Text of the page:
Death By Chocolate: Five Freaky Food-Related Deaths

By now, the whole world has heard the sad tale of the gentleman in New Jersey who fell into a vat of melted chocolate and drowned yesterday. The factory worker at the Cocoa Services Inc. plant was loading chunks of raw chocolate into the vat to be melted when he slipped and fell into the vat, where he was knocked unconscious by a rotating paddle and subsequently drowned.

Unfortunately, this wasn't the first nor will it be the last bizarre food-related death throughout history. From the King of Sweden, Adolf Frederick, whose stomach burst after he ate a meal consisting of (in part) of lobster, caviar, saurkraut, cabbage soup, smoked herring, champagne and 14 buns filled with marzipan and milk, to the famous stuntman Bobby Leach, who died after slipping on an orange peel and falling so hard that his leg was broken and had to be amputated, which led to an infection that ultimately killed him, food has often played a Rube Goldberg-esque role in many deaths.

Below the jump are five of the strangest food-related deaths of all time.

  1. It sounds like an urban legend: A girl kisses her boyfriend and is dead within the hour. But this strange tale really happened to a Canadian girl, Christina Duforges, whose boyfriend had eaten a peanut butter sandwich nine hours earlier. Duforges' sensitive peanut allergy caused her to go into anaphylactic shock and die, without actually eating peanuts at all. And apparently it is (see comments below). Because no one has ever died from peanut allergies before. Moving on.
  2. We've all heard the myth that Mama Cass of the Mamas and the Papas died by choking to death on a ham sandwich (and the even worse joke about that and Karen Carpenter). But countless people have choked to death on their food since the dawn of time, including Robert McGlen, who choked to death on a cheese sandwich at his home in England. It didn't help that he was drunk at the time.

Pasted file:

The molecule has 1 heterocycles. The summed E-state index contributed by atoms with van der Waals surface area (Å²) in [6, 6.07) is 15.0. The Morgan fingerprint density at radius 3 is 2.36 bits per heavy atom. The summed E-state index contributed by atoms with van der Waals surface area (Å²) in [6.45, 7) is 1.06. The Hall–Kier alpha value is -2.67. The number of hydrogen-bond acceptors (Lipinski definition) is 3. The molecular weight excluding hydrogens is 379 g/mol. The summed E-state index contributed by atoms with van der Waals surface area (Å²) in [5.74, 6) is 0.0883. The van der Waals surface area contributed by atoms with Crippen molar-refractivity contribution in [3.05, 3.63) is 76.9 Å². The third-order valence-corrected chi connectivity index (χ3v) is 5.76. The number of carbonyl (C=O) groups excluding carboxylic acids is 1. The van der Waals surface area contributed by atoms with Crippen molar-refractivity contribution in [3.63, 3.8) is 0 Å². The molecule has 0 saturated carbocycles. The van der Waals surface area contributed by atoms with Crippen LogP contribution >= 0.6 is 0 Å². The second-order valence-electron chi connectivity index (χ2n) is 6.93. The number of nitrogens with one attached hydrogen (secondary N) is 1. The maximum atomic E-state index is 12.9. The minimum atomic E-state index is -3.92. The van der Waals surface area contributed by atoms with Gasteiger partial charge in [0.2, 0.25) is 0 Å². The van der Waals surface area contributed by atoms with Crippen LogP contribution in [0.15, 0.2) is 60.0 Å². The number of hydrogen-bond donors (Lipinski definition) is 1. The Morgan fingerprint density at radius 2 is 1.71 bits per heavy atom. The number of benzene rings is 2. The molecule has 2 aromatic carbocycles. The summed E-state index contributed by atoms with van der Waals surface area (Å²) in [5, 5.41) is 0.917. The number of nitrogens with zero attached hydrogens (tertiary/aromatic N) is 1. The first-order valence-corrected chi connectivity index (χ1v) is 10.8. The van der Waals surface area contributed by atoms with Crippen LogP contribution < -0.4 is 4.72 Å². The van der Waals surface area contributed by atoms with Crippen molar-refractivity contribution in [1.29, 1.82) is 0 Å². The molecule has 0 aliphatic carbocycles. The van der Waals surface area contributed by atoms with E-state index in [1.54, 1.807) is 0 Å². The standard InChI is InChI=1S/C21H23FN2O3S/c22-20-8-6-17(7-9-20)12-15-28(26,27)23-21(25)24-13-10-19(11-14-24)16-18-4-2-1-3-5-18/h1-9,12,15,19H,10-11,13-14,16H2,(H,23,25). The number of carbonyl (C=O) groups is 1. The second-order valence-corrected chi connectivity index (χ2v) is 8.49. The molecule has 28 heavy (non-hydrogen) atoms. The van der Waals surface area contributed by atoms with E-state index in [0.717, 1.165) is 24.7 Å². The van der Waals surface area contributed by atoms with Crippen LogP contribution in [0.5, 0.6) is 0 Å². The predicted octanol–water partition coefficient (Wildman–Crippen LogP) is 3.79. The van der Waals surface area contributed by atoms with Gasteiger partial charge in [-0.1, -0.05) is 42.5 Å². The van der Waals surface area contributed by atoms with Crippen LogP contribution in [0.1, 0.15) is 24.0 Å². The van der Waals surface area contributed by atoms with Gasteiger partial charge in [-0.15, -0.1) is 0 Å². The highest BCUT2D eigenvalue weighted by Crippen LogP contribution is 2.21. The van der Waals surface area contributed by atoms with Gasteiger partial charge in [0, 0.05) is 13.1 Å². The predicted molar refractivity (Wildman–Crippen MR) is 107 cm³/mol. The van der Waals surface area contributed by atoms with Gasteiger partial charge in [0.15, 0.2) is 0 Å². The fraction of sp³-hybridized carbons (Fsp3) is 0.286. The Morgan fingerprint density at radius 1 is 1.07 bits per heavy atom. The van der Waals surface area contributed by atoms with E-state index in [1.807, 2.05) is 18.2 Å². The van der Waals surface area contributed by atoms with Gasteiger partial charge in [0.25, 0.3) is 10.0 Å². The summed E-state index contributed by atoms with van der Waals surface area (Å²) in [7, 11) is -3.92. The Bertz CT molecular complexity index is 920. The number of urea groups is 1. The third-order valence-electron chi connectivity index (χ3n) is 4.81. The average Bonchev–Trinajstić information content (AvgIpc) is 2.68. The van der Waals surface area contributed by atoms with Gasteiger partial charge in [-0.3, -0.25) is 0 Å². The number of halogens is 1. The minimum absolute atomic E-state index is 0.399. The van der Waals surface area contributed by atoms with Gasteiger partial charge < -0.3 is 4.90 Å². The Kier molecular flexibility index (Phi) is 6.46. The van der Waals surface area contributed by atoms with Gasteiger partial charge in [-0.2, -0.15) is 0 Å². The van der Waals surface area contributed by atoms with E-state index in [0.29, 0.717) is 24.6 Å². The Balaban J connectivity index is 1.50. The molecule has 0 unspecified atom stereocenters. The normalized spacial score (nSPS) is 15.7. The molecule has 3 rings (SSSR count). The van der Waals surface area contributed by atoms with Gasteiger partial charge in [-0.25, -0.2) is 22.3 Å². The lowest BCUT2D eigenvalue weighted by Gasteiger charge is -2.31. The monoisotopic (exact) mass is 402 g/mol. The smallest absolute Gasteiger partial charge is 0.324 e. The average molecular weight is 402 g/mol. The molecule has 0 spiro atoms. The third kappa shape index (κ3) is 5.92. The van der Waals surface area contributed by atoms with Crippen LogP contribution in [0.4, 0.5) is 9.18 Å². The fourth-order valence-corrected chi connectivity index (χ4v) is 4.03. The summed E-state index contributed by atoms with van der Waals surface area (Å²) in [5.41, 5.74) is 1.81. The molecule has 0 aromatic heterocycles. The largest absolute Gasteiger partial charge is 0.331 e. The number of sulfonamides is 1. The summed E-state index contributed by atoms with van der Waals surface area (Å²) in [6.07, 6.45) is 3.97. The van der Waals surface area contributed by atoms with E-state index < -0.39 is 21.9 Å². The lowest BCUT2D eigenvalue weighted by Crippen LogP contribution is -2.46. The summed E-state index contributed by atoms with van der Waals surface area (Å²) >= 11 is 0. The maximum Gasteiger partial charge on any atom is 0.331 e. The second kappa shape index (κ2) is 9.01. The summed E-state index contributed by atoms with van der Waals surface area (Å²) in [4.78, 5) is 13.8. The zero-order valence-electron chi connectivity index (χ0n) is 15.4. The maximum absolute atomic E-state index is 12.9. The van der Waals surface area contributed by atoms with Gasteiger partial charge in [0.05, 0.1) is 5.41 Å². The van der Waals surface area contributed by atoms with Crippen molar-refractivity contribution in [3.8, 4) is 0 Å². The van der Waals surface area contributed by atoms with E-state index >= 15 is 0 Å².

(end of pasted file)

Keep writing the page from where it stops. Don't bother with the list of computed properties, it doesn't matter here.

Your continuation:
3. Of course, alcohol has also played many a role in deaths throughout the years. And while many people fantasize about swimming in beer, that fantasy probably doesn't extend to being caught in a beer flood. But that's exactly what happened when 3,500 barrels of beer ruptured and flooded a brewery in London in 1814, killing nine people. As the article points out, America had our own similarly devastating flood in 1919, when a molasses flood killed 21 people in Boston.
  4. Alcohol doesn't have to be consumed to kill you, though. Just ask the Russian microbiologist Leonid Strachunsky, who was mysteriously killed in his Moscow hotel room by being hit over the head with a champagne bottle.
  5. Objects don't always have to be hard to deal a fatal blow; sometimes, it just takes a lot of one very soft thing. In this case, lettuce. Sheila Kay Ross, a dockworker at an Arizona grocery store, was crushed to death by a truckload of lettuce, and her body was not found for three days. The only small comfort: The grocery store confirmed that they destroyed the lettuce afterwards.

KEEP THE HOUSTON PRESS FREE... Since we started the Houston Press, it has been defined as the free, independent voice of Houston, and we'd like to keep it that way. With local media under siege, it's more important than ever for us to rally support behind funding our local journalism. You can help by participating in our "I Support" program, allowing us to keep offering readers access to our incisive coverage of local news, food and culture with no paywalls.
Katharine Shilcutt